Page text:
September 7, 2011
Sens players: 'It's a really sad day'Mourning death of hockey players in plane crash
By BRUCE GARRIOCH, QMI Agency
OTTAWA - In the face of tragedy, Daniel Alfredsson and Sergei Gonchar had a hard time finding words Wednesday.
As the Senators prepared to skate in an informal pre-training camp workout at the Bell Sensplex, their thoughts were a world away — after news of a plane crash with players from the aboard. Former Ottawa winger Pavol Demitra, defenceman Karel Rachunek and prospect Vitaly Anikeyenko (a 2005 draft pick) were aboard the flight.
“It’s just tragic,” said Alfredsson, who also played on the Swedish national team with Lokomotiv goalie Stefan Liv, a Detroit prospect. “Things can happen when you fly and if there’s an accident it’s usually with disastrous results. But it’s sad. These aren’t just hockey players — these are people.”
Alfredsson described Demitra and Rachunek as “good guys.”
“(Demitra) didn’t really find his potential with us, but you could see it was there,” said Alfredsson. “As for Rachunek, he did whatever it took for the team to be successful. Just a solid, steady defencemen. These were just good people.
“They’re leaving families behind and that’s the saddest part. There are a lot of families that are going to be affected by this and they’re going to have a hard time going forward.”
“I really don’t know what to say,” said the Russian-born Gonchar. “We’re not just talking about hockey players, we’re talking about young people with families. This is really tough. There’s not much to say.”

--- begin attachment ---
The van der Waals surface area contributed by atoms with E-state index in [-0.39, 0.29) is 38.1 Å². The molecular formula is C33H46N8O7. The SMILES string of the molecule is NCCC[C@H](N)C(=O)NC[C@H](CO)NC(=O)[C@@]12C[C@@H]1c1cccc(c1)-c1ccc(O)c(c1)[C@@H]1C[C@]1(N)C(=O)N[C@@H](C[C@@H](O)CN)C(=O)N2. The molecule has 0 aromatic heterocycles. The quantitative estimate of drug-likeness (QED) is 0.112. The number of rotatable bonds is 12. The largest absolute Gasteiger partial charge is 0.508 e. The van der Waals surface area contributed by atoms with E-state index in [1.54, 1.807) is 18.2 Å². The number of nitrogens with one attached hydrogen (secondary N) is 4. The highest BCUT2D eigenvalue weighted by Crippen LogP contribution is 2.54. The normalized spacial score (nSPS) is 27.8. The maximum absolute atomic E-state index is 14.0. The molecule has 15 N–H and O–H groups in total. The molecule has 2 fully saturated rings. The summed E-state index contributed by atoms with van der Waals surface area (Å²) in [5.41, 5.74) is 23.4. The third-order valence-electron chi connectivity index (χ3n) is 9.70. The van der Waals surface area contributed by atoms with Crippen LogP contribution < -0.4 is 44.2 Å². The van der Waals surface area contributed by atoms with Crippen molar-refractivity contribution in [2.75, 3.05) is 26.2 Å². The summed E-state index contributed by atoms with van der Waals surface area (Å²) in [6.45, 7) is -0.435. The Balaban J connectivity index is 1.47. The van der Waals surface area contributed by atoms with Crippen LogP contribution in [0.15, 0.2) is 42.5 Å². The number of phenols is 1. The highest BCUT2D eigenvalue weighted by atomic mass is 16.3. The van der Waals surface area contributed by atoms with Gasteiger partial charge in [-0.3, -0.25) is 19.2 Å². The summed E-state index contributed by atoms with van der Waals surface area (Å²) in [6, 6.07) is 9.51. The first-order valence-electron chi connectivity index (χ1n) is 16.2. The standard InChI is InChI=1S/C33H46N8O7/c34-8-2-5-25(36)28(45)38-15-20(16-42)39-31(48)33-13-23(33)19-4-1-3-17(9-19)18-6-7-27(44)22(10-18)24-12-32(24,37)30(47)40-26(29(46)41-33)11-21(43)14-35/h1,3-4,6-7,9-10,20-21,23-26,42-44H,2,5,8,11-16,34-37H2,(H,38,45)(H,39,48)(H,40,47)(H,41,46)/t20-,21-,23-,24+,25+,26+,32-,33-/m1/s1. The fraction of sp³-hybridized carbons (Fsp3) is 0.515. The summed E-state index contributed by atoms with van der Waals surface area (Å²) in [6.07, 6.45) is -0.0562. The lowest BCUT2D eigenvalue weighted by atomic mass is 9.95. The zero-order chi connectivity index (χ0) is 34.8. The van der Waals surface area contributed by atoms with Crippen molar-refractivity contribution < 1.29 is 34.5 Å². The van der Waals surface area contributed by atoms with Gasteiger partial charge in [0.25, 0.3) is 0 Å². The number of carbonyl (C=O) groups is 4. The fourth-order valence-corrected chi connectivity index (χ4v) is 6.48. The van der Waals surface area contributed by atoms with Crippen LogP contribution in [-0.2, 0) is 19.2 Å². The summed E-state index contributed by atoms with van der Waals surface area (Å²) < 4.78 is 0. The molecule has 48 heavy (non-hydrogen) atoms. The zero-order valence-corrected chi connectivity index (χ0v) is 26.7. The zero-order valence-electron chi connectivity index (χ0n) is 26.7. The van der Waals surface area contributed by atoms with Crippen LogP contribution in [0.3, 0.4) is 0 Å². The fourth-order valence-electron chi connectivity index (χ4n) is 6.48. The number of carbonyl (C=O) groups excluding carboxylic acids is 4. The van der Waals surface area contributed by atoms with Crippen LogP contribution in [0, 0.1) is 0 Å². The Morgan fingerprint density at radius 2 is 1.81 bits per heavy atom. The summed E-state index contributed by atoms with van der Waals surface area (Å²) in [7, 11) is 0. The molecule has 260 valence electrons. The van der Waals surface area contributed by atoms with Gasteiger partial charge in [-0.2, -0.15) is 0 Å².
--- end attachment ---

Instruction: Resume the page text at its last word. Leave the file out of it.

Demitra, 36, was selected by the Senators late in the 1992 NHL draft. And in one of the worst trade in the Senators’ history, he was dealt to the St. Louis Blues — for Christer Olsson — in 1996 by GM Pierre Gauthier because of a contract dispute
Yaroslavl captain Rachunek, 32, was with Ottawa from 1999-2004 and spent time as a partner of defenceman Wade Redden. Rachunek wrapped up his NHL career with the Devils in 2008 before moving overseas.
“It’s a terrible thing. It’s hard to believe something like this can happen. You lose a lot of good guys and a lot of good players,” said Ottawa defenceman Filip Kuba, who knew victim Josef Vasicek.
“A lot of guys around the league are going to be pretty sad right now because of what happened. Even if you don’t know everybody, you are touched by this and you know that it’s a really sad day.”
Goalie Marc Lamothe, who played for the OHL’s Kingston Frontenacs, wore a Yaroslavl practice jersey in 2004-05.
“I feel kind of sick right now. I played there the year of the lockout and I made some good friends on that team,” said Lamothe. “They were a pretty young team and most of the guys (he played with) were still on that roster.”